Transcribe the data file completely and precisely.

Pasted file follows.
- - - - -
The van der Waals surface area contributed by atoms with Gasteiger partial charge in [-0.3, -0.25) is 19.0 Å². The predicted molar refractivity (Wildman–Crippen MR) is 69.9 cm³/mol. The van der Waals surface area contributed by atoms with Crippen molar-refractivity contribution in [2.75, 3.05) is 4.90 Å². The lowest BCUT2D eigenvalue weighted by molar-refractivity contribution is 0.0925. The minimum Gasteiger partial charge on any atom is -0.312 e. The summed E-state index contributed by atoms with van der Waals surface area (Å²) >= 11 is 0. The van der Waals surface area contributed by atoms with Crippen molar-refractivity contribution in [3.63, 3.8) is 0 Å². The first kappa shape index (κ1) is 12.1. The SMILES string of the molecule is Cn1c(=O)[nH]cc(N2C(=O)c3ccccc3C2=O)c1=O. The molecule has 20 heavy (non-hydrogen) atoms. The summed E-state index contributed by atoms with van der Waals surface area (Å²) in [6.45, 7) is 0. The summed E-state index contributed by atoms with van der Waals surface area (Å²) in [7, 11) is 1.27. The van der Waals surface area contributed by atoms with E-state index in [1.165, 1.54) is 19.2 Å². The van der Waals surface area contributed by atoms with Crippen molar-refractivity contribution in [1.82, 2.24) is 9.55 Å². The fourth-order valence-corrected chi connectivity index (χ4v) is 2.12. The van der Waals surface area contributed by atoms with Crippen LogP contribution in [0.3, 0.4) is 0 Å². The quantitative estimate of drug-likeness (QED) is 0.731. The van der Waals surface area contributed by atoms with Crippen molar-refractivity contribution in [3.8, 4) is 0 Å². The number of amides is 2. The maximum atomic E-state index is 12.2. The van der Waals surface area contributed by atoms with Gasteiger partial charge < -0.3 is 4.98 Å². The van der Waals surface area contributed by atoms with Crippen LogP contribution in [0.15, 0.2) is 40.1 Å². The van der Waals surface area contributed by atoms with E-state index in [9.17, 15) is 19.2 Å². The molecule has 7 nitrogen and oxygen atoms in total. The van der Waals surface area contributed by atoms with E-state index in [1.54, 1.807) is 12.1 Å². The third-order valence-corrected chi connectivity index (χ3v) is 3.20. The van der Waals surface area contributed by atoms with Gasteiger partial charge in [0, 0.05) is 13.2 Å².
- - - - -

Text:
The van der Waals surface area contributed by atoms with Gasteiger partial charge in [-0.3, -0.25) is 19.0 Å². The predicted molar refractivity (Wildman–Crippen MR) is 69.9 cm³/mol. The van der Waals surface area contributed by atoms with Crippen molar-refractivity contribution in [2.75, 3.05) is 4.90 Å². The lowest BCUT2D eigenvalue weighted by molar-refractivity contribution is 0.0925. The minimum Gasteiger partial charge on any atom is -0.312 e. The summed E-state index contributed by atoms with van der Waals surface area (Å²) >= 11 is 0. The van der Waals surface area contributed by atoms with Crippen molar-refractivity contribution in [3.63, 3.8) is 0 Å². The first kappa shape index (κ1) is 12.1. The SMILES string of the molecule is Cn1c(=O)[nH]cc(N2C(=O)c3ccccc3C2=O)c1=O. The molecule has 20 heavy (non-hydrogen) atoms. The summed E-state index contributed by atoms with van der Waals surface area (Å²) in [6.45, 7) is 0. The summed E-state index contributed by atoms with van der Waals surface area (Å²) in [7, 11) is 1.27. The van der Waals surface area contributed by atoms with E-state index in [1.165, 1.54) is 19.2 Å². The van der Waals surface area contributed by atoms with Crippen molar-refractivity contribution in [1.82, 2.24) is 9.55 Å². The fourth-order valence-corrected chi connectivity index (χ4v) is 2.12. The van der Waals surface area contributed by atoms with Crippen LogP contribution in [0.3, 0.4) is 0 Å². The quantitative estimate of drug-likeness (QED) is 0.731. The van der Waals surface area contributed by atoms with Crippen molar-refractivity contribution in [3.8, 4) is 0 Å². The number of amides is 2. The maximum atomic E-state index is 12.2. The van der Waals surface area contributed by atoms with Gasteiger partial charge < -0.3 is 4.98 Å². The van der Waals surface area contributed by atoms with Crippen LogP contribution in [0.15, 0.2) is 40.1 Å². The van der Waals surface area contributed by atoms with E-state index in [9.17, 15) is 19.2 Å². The molecule has 7 nitrogen and oxygen atoms in total. The van der Waals surface area contributed by atoms with E-state index in [1.54, 1.807) is 12.1 Å². The third-order valence-corrected chi connectivity index (χ3v) is 3.20. The van der Waals surface area contributed by atoms with Gasteiger partial charge in [0, 0.05) is 13.2 Å².